Mars’s atmosphere is mostly carbon dioxide; however, NASA’s Stratospheric Observatory for Infrared Astronomy (SOFIA) has now detected atomic oxygen in Mars’s atmosphere, providing a clue to Mars’s energy cycle and its potential for life. Atomic oxygen is a single oxygen atom, unlike the oxygen (O2) breathed by humans, which contains two. Atomic oxygen reacts and bonds with other elements more easily than O2, so it is extremely difficult to detect. NASA’s Mariner and Viking missions measured atomic oxygen on Mars in the 1970s, but it has not been studied since; this marks the first time that scientists have been able to observe atomic oxygen from afar.
Atomic oxygen is difficult to measure partly because it doesn’t stick around for long, but also because it can only be observed in far-infrared light. Because SOFIA is a telescope on an airplane, it is able to fly above 85% of the water vapor in the Earth’s atmosphere, detecting the infrared light that the atmosphere would otherwise block.
“Atomic oxygen in the Martian atmosphere is notoriously difficult to measure,” said Pamela Marcum, SOFIA project scientist. “To observe the far-infrared wavelengths needed to detect atomic oxygen, researchers must be above the majority of Earth’s atmosphere and use highly sensitive instruments, in this case a spectrometer. SOFIA provides both capabilities.”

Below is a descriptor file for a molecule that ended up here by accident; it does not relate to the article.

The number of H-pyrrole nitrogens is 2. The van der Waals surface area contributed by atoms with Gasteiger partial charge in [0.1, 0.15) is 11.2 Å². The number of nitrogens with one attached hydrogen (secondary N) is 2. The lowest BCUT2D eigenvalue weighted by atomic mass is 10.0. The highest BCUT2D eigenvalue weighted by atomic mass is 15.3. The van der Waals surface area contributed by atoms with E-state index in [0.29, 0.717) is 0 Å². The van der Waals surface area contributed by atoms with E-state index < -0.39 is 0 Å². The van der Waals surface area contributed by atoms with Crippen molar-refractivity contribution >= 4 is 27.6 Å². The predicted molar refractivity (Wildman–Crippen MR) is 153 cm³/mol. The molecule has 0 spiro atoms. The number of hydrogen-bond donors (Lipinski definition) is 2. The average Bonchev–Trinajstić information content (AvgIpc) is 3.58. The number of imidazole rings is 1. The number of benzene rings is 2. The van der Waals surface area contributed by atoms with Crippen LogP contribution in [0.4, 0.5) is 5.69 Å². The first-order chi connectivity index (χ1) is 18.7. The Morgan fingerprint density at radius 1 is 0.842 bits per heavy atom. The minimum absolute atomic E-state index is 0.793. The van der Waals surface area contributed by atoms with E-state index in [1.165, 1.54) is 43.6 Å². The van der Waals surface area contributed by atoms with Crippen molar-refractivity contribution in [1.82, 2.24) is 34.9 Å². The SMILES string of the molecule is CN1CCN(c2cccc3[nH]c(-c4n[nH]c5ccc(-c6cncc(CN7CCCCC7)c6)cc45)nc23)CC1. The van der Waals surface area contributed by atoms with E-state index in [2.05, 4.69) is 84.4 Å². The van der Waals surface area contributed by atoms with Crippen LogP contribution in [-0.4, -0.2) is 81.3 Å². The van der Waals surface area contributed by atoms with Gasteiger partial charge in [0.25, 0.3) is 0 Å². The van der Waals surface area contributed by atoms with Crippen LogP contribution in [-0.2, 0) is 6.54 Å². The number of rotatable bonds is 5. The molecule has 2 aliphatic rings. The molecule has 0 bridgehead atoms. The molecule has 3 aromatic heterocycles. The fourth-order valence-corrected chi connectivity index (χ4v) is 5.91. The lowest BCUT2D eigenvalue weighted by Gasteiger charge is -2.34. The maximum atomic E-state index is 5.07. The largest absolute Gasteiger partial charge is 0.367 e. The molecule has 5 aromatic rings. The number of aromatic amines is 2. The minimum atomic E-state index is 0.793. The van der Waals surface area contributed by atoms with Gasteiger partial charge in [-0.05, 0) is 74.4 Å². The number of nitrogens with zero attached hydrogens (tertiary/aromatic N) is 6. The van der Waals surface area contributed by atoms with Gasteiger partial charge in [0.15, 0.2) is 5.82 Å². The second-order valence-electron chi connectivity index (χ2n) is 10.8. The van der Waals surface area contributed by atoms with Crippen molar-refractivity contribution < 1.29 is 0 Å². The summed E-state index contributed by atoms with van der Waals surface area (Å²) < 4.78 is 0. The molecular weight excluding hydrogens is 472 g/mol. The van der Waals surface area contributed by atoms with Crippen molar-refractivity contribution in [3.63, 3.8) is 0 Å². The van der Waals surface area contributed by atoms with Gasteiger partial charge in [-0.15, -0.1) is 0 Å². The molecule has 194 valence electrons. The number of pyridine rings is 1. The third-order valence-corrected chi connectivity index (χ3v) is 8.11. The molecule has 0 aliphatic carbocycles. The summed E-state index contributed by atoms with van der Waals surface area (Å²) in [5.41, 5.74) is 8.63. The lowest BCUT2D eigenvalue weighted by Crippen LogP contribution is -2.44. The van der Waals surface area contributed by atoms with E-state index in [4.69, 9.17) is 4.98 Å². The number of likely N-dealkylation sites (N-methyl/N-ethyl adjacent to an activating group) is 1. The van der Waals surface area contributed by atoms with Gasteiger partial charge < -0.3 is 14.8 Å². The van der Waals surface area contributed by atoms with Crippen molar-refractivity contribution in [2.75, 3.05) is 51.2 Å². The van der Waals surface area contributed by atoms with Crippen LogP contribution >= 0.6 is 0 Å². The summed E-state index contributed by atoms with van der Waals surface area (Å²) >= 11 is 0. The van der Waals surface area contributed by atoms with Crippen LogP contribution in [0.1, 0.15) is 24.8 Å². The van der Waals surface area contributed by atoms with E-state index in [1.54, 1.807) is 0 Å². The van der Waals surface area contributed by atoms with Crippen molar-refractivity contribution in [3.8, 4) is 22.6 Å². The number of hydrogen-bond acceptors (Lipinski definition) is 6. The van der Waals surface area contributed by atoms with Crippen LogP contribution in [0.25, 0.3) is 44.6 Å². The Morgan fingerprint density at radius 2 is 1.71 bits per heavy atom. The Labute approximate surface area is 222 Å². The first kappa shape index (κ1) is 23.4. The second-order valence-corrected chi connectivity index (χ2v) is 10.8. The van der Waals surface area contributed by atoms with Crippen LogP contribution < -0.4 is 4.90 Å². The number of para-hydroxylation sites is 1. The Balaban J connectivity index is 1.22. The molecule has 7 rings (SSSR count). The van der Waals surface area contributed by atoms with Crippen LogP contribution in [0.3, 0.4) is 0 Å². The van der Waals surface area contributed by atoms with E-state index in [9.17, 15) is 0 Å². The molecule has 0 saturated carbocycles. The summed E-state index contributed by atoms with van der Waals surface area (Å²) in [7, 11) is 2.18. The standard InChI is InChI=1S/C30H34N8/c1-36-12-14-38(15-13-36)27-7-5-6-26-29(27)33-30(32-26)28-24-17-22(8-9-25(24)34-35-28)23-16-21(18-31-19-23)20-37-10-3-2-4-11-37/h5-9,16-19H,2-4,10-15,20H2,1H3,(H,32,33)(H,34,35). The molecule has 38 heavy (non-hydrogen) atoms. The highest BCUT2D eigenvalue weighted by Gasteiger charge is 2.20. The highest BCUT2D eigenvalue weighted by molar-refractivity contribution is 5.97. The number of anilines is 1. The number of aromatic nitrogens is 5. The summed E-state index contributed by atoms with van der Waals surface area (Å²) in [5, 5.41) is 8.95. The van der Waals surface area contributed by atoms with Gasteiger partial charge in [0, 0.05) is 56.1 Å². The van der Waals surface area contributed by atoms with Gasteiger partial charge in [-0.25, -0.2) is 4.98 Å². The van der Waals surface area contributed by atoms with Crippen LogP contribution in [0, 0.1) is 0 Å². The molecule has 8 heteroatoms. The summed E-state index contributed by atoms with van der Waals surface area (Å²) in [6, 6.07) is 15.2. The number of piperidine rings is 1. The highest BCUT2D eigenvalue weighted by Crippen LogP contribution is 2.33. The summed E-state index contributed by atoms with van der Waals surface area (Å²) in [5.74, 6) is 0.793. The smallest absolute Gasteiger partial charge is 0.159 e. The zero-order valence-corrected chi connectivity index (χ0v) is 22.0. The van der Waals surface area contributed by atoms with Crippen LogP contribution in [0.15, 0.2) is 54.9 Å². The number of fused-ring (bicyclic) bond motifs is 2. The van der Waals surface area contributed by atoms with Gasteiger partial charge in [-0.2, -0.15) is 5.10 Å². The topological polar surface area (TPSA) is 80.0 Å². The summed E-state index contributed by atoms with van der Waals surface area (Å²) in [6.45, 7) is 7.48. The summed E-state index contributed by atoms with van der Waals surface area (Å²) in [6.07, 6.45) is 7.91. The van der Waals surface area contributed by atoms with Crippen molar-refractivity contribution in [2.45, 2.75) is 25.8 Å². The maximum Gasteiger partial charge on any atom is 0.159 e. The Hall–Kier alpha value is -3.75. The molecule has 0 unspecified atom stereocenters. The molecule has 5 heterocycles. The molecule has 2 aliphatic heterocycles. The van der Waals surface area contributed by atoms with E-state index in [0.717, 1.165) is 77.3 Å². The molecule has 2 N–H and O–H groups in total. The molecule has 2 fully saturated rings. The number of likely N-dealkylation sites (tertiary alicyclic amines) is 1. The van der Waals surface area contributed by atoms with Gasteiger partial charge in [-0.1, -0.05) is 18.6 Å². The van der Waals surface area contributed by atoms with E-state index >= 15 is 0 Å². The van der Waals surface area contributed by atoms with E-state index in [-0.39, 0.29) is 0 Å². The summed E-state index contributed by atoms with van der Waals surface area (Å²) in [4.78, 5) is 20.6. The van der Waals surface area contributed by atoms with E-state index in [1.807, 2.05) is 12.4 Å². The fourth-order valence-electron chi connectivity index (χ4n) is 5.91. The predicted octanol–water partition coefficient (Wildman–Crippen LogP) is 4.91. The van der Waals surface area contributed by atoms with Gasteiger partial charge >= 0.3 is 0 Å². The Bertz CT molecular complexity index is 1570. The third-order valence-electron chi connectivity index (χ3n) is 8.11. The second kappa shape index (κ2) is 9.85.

Atomic oxygen is produced on Mars when ultraviolet radiation from space hits water on the surface of Mars, splitting it into two hydrogen atoms and one oxygen atom. The hydrogen is released into space, but the oxygen mingles in Mars’s atmosphere. Mars has ice caps two miles thick, frozen ponds at the bottoms of craters, and even flowing water on its surface. In its past, it likely had even more water, and thus even more atomic oxygen. In its most recent
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